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Title: How much plutonium does North Korea have?

Abstract

U.S. intelligence discovered in the 1980s that North Korea was building a small nuclear reactor. The reactor was described as a gas-cooled, graphite-moderated model similar to those Britian and France used to produce electric power as well as plutonium for nuclear weapons. When Western nations expressed concern about the reactor Russia pressed North Korea to sign the Non-Proliferation Treaty (NPT) which it did on December 12, 1985. However, North Korea stalled on signing the required safeguards agreement that allows the International Atomic Energy Agency (IAEA) to inspect nuclear facilities until January 1992. Inspections by the IAEA revealed discrepancies with the amounts of plutonium separated as declared by the North Koreans. The IAEA also received reports that two North Korean waste sites were hidden. By February 1993 the IAEA and the North Koreans has reached an impasse: North Koreas initial declarations of plutonium inventory could not be confirmed and North Korea refused to cooperate. At the least, North Korea admits to having separated 100 grams of plutonium. At the most, worst case estimate, they could have a total of 6 - 13 kilograms of separated plutonium. A first nuclear weapon can require up to 10 kilograms of weapon-grade plutonium. Any settlementmore » needs to include a way to insure that the IAEA can verify North Korea`s past nuclear activities and determine the amount of plutonium that may have been separated in the past. 2 refs.« less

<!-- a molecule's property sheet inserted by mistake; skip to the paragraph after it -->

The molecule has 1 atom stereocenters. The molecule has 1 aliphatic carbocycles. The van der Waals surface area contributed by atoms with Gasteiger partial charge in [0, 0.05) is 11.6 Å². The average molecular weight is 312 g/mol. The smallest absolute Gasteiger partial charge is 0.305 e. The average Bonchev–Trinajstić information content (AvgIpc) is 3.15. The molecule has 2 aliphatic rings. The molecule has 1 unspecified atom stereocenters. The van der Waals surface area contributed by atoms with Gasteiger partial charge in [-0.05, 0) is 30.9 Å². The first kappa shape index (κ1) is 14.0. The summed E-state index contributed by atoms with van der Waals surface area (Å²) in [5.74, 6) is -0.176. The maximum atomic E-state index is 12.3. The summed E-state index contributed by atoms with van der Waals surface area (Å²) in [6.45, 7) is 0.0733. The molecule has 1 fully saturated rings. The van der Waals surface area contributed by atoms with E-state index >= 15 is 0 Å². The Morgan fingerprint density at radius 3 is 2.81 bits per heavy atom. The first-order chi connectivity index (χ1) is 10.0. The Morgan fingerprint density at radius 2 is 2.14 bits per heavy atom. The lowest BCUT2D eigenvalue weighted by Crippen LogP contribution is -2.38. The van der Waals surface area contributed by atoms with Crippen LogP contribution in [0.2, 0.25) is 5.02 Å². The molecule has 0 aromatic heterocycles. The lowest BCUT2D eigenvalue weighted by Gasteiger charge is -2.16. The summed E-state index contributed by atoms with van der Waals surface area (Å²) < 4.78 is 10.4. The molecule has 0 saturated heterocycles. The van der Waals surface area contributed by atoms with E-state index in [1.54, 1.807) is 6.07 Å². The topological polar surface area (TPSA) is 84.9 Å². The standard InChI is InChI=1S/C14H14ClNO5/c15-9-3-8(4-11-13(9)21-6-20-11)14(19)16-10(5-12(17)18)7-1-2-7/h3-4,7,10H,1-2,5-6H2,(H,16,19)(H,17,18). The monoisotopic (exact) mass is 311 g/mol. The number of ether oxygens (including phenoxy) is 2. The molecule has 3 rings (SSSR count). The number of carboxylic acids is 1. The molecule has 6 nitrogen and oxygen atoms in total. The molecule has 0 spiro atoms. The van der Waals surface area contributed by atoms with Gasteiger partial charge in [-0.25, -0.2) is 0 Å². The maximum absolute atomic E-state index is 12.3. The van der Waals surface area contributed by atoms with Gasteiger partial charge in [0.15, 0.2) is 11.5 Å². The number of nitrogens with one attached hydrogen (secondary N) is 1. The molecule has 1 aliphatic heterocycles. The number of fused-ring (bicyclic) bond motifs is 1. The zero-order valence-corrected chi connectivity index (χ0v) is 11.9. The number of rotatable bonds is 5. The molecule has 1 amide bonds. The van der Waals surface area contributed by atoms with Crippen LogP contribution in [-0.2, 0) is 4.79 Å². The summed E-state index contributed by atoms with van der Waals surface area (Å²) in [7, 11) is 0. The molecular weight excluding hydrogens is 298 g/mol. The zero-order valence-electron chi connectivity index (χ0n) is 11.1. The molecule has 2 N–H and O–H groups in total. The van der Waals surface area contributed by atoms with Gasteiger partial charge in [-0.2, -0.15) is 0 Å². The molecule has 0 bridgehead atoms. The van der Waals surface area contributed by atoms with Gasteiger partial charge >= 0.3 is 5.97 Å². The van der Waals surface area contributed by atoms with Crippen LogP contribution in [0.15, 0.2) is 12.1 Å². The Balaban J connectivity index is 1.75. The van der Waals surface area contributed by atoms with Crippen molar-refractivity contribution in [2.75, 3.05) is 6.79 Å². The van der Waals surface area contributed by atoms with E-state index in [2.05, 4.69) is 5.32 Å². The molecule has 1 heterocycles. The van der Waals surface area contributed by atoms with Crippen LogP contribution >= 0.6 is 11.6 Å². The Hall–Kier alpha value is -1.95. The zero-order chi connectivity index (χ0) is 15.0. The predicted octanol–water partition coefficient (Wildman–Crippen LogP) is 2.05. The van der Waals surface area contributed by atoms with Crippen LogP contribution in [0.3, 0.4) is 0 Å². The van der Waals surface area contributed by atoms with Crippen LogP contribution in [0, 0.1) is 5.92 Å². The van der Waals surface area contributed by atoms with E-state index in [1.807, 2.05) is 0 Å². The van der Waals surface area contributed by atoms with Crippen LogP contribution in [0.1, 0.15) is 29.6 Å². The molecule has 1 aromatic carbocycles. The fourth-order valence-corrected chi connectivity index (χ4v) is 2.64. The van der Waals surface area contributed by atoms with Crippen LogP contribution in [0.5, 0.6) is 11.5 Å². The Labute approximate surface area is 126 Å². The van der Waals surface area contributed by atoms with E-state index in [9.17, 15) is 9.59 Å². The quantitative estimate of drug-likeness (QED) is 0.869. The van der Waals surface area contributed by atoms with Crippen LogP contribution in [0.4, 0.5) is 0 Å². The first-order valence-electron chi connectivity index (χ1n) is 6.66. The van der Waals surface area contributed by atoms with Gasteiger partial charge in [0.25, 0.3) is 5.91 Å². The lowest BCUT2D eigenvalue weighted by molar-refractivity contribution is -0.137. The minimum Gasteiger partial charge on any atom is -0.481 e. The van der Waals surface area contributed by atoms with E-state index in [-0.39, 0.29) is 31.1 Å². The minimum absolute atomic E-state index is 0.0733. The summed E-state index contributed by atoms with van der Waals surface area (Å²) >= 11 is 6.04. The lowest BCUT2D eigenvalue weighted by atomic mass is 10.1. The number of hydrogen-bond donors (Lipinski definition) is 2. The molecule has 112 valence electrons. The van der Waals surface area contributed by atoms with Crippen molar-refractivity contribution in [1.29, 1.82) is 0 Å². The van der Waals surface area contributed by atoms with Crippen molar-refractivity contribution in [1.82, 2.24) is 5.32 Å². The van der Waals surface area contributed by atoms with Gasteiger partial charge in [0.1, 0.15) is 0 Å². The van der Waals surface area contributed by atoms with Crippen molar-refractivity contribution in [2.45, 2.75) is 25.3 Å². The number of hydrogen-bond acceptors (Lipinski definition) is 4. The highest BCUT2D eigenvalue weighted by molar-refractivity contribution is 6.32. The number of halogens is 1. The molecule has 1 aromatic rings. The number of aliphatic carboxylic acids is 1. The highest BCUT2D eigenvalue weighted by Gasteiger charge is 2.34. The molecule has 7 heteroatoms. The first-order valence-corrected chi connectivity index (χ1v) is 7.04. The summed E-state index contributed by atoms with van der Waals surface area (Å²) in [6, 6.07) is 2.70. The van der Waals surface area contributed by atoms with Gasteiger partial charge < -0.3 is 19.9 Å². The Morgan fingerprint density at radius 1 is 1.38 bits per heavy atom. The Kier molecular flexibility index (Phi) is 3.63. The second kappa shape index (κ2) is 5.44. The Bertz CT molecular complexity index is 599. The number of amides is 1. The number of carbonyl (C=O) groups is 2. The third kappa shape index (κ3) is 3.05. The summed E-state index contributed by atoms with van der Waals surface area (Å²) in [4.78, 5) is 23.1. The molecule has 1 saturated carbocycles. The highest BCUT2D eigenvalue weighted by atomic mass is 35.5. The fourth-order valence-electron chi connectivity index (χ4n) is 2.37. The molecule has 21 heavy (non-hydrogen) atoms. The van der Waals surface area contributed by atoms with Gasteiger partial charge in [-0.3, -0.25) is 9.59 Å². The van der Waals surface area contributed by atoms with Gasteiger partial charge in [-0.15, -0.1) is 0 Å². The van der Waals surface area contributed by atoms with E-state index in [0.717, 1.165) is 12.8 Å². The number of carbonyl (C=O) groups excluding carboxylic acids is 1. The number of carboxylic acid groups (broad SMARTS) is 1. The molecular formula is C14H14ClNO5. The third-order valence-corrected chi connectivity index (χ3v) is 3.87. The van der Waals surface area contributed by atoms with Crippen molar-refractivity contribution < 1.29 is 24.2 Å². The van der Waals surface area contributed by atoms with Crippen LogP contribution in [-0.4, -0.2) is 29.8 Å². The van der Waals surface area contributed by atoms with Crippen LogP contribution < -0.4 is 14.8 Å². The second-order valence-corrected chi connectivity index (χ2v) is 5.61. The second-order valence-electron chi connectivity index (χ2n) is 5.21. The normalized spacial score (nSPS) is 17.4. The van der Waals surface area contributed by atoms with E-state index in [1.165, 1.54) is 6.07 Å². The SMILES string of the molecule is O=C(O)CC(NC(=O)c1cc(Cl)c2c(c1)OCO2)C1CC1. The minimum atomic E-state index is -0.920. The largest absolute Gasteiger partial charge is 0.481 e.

Authors:
Publication Date:
Sponsoring Org.:
USDOE
OSTI Identifier:
44942
Resource Type:
Journal Article
Journal Name:
Bulletin of the Atomic Scientists
Additional Journal Information:
Journal Volume: 50; Journal Issue: 5; Other Information: PBD: Sep-Oct 1994
Country of Publication:
United States
Language:
English
Subject:
35 ARMS CONTROL; PLUTONIUM; ARMS CONTROL; NORTH KOREA; NUCLEAR MATERIALS MANAGEMENT; NON-PROLIFERATION TREATY; VERIFICATION; IAEA; INSPECTION

Citation Formats

Albright, D. How much plutonium does North Korea have?. United States: N. p., 1994. Web. doi:10.1080/00963402.1994.11456557.
Albright, D. How much plutonium does North Korea have?. United States. https://doi.org/10.1080/00963402.1994.11456557
Albright, D. 1994. "How much plutonium does North Korea have?". United States. https://doi.org/10.1080/00963402.1994.11456557.
@article{osti_44942,
title = {How much plutonium does North Korea have?},
author = {Albright, D},
abstractNote = {U.S. intelligence discovered in the 1980s that North Korea was building a small nuclear reactor. The reactor was described as a gas-cooled, graphite-moderated model similar to those Britian and France used to produce electric power as well as plutonium for nuclear weapons. When Western nations expressed concern about the reactor Russia pressed North Korea to sign the Non-Proliferation Treaty (NPT) which it did on December 12, 1985. However, North Korea stalled on signing the required safeguards agreement that allows the International Atomic Energy Agency (IAEA) to inspect nuclear facilities until January 1992. Inspections by the IAEA revealed discrepancies with the amounts of plutonium separated as declared by the North Koreans. The IAEA also received reports that two North Korean waste sites were hidden. By February 1993 the IAEA and the North Koreans has reached an impasse: North Koreas initial declarations of plutonium inventory could not be confirmed and North Korea refused to cooperate. At the least, North Korea admits to having separated 100 grams of plutonium. At the most, worst case estimate, they could have a total of 6 - 13 kilograms of separated plutonium. A first nuclear weapon can require up to 10 kilograms of weapon-grade plutonium. Any settlement needs to include a way to insure that the IAEA can verify North Korea`s past nuclear activities and determine the amount of plutonium that may have been separated in the past. 2 refs.},
doi = {10.1080/00963402.1994.11456557},
url = {https://www.osti.gov/biblio/44942}, journal = {Bulletin of the Atomic Scientists},
number = 5,
volume = 50,
place = {United States},
year = {1994},
month = {9}
}